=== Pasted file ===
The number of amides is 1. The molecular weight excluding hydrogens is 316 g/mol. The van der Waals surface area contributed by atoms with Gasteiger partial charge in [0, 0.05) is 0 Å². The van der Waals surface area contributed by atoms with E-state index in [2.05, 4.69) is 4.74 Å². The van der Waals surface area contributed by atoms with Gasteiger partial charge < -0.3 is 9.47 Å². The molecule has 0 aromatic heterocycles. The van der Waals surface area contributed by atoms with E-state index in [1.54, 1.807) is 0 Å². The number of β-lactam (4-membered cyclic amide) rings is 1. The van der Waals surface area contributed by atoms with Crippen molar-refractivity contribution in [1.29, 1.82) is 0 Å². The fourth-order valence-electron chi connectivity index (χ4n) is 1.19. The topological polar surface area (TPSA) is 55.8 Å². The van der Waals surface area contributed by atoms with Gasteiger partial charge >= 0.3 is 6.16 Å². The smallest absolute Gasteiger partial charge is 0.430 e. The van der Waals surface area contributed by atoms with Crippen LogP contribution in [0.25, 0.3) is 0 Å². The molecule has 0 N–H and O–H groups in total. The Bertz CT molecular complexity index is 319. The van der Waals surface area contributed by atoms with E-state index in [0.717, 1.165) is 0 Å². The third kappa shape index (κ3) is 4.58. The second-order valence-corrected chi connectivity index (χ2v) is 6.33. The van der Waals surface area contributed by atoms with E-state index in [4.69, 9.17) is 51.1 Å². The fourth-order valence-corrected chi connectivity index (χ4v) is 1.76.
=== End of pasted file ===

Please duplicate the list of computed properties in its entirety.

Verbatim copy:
The number of amides is 1. The molecular weight excluding hydrogens is 316 g/mol. The van der Waals surface area contributed by atoms with Gasteiger partial charge in [0, 0.05) is 0 Å². The van der Waals surface area contributed by atoms with E-state index in [2.05, 4.69) is 4.74 Å². The van der Waals surface area contributed by atoms with Gasteiger partial charge < -0.3 is 9.47 Å². The molecule has 0 aromatic heterocycles. The van der Waals surface area contributed by atoms with E-state index in [1.54, 1.807) is 0 Å². The number of β-lactam (4-membered cyclic amide) rings is 1. The van der Waals surface area contributed by atoms with Crippen molar-refractivity contribution in [1.29, 1.82) is 0 Å². The fourth-order valence-electron chi connectivity index (χ4n) is 1.19. The topological polar surface area (TPSA) is 55.8 Å². The van der Waals surface area contributed by atoms with Gasteiger partial charge >= 0.3 is 6.16 Å². The smallest absolute Gasteiger partial charge is 0.430 e. The van der Waals surface area contributed by atoms with Crippen LogP contribution in [0.25, 0.3) is 0 Å². The molecule has 0 N–H and O–H groups in total. The Bertz CT molecular complexity index is 319. The van der Waals surface area contributed by atoms with E-state index in [0.717, 1.165) is 0 Å². The third kappa shape index (κ3) is 4.58. The second-order valence-corrected chi connectivity index (χ2v) is 6.33. The van der Waals surface area contributed by atoms with E-state index in [4.69, 9.17) is 51.1 Å². The fourth-order valence-corrected chi connectivity index (χ4v) is 1.76.